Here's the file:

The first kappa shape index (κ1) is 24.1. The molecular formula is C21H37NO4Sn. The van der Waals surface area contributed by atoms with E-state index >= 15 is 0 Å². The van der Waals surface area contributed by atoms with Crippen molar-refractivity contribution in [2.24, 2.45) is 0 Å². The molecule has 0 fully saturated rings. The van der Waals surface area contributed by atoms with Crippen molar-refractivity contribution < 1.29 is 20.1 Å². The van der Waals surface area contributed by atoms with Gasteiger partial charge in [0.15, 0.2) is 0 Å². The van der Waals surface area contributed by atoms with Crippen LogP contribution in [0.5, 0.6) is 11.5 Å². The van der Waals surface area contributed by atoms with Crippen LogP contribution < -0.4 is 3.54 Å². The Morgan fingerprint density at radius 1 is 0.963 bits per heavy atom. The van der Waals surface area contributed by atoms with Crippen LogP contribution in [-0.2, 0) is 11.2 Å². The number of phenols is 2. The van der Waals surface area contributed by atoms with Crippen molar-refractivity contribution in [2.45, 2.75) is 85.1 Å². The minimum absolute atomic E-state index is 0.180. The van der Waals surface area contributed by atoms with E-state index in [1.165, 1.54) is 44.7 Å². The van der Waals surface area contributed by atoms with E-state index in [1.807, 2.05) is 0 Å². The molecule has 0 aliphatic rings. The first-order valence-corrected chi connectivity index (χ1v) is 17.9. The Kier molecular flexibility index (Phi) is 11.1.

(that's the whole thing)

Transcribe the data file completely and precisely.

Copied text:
The first kappa shape index (κ1) is 24.1. The molecular formula is C21H37NO4Sn. The van der Waals surface area contributed by atoms with E-state index >= 15 is 0 Å². The van der Waals surface area contributed by atoms with Crippen molar-refractivity contribution in [2.24, 2.45) is 0 Å². The molecule has 0 fully saturated rings. The van der Waals surface area contributed by atoms with Crippen molar-refractivity contribution < 1.29 is 20.1 Å². The van der Waals surface area contributed by atoms with Gasteiger partial charge in [0.15, 0.2) is 0 Å². The van der Waals surface area contributed by atoms with Crippen LogP contribution in [0.5, 0.6) is 11.5 Å². The van der Waals surface area contributed by atoms with Crippen LogP contribution < -0.4 is 3.54 Å². The Morgan fingerprint density at radius 1 is 0.963 bits per heavy atom. The van der Waals surface area contributed by atoms with Crippen LogP contribution in [-0.2, 0) is 11.2 Å². The number of phenols is 2. The van der Waals surface area contributed by atoms with Crippen molar-refractivity contribution in [2.45, 2.75) is 85.1 Å². The minimum absolute atomic E-state index is 0.180. The van der Waals surface area contributed by atoms with E-state index in [1.165, 1.54) is 44.7 Å². The van der Waals surface area contributed by atoms with E-state index in [1.807, 2.05) is 0 Å². The molecule has 0 aliphatic rings. The first-order valence-corrected chi connectivity index (χ1v) is 17.9. The Kier molecular flexibility index (Phi) is 11.1.